As an internal communications professional, many days I feel like I am conducting an orchestra.
After just over a year in this world, I can safely say that my expectations and understanding of internal communications are constantly evolving.
I took two semesters of conducting in college and one of my teachers, Dr. Matthew Mailman, said, “The conductor’s job is to make the musician’s job easier.”
That’s only a small part of an internal communicator’s job; we also want to help the company succeed more efficiently and harmoniously by inspiring our employees to sing out, play with purpose, and understand their role within a larger ensemble.
Here are a few ways that being an internal communications professional is like being the conductor of an orchestra:
There are a few core themes (messages) within the symphony being played.
Each department is like an instrumental section and each initiative is like a single instrument.
Those initiatives will fit into the core themes 90% of the time.
- When a department comes to me wanting help in communicating their current initiative, I collaborate with them on how best to do it:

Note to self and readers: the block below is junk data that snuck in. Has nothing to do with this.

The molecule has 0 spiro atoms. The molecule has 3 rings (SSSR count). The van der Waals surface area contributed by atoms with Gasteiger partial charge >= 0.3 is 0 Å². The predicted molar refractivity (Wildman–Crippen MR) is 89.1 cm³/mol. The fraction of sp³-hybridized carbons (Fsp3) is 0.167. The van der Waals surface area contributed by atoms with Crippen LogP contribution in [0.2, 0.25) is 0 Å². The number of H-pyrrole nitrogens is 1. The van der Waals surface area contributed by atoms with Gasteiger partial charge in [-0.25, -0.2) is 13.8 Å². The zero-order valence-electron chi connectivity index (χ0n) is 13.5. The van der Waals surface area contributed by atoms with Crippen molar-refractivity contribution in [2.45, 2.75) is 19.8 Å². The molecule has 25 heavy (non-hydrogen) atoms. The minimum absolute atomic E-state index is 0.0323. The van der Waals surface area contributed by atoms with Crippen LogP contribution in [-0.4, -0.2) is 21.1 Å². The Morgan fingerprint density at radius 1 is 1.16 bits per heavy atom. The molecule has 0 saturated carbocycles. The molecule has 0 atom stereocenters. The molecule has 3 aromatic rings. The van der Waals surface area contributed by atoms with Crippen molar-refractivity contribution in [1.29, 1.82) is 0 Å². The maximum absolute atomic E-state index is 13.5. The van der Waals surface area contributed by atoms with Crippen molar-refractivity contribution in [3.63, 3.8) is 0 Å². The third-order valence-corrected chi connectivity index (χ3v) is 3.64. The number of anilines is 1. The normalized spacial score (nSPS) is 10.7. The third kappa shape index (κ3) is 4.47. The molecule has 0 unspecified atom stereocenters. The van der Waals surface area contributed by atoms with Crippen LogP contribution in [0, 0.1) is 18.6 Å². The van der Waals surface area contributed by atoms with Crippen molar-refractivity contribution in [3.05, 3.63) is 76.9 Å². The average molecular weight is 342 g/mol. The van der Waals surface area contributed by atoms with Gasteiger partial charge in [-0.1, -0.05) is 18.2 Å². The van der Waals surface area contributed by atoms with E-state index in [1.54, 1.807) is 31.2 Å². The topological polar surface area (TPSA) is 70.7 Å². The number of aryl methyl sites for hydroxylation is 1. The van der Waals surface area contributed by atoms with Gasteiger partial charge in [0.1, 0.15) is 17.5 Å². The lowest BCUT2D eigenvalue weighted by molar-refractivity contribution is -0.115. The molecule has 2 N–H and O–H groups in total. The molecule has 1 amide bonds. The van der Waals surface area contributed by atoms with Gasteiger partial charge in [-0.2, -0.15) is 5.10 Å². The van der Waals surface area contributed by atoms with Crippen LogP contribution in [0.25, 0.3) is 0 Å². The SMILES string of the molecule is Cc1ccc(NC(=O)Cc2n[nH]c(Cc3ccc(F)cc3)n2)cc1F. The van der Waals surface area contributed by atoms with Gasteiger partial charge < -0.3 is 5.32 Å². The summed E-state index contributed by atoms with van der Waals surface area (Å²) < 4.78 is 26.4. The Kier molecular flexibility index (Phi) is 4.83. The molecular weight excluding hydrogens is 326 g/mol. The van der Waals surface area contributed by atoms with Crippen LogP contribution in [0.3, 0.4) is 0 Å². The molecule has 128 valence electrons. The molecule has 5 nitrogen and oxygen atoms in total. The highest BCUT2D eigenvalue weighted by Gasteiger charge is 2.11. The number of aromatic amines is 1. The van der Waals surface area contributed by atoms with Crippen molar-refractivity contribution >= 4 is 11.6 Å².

Which core theme does this fall under?
Are you soloing the melody, harmonizing with the current soloist, or are you supporting accompaniment?
Should this music be played slowly, staccato, with feeling, with movement?
When is it your chance to play and how long is your line? Is there any repetition?
How can we make your moment feel authentic and meaningful to your audience?
As a conductor, I’m multitasking to the max trying to make sure the right instruments are heard at the right time by the right audiences.
I am not physically making any music; employees are. I am merely here to make our teams more effective and to understand how best to get the organization to sing in harmony.
*My role requires as much or more listening than playing.*
At times it feels like the organization is switching keys. I’m hearing similar themes, but the aura is different and it’s clear that we’ve all been through a transition and must adjust the volume and style of playing.
The show must go on.
"Conductor" comes from the Latin word “conducere” meaning “bring together.” I think that’s the part of my job I love the most: helping bring together the many voices of our hospital into one harmonious song.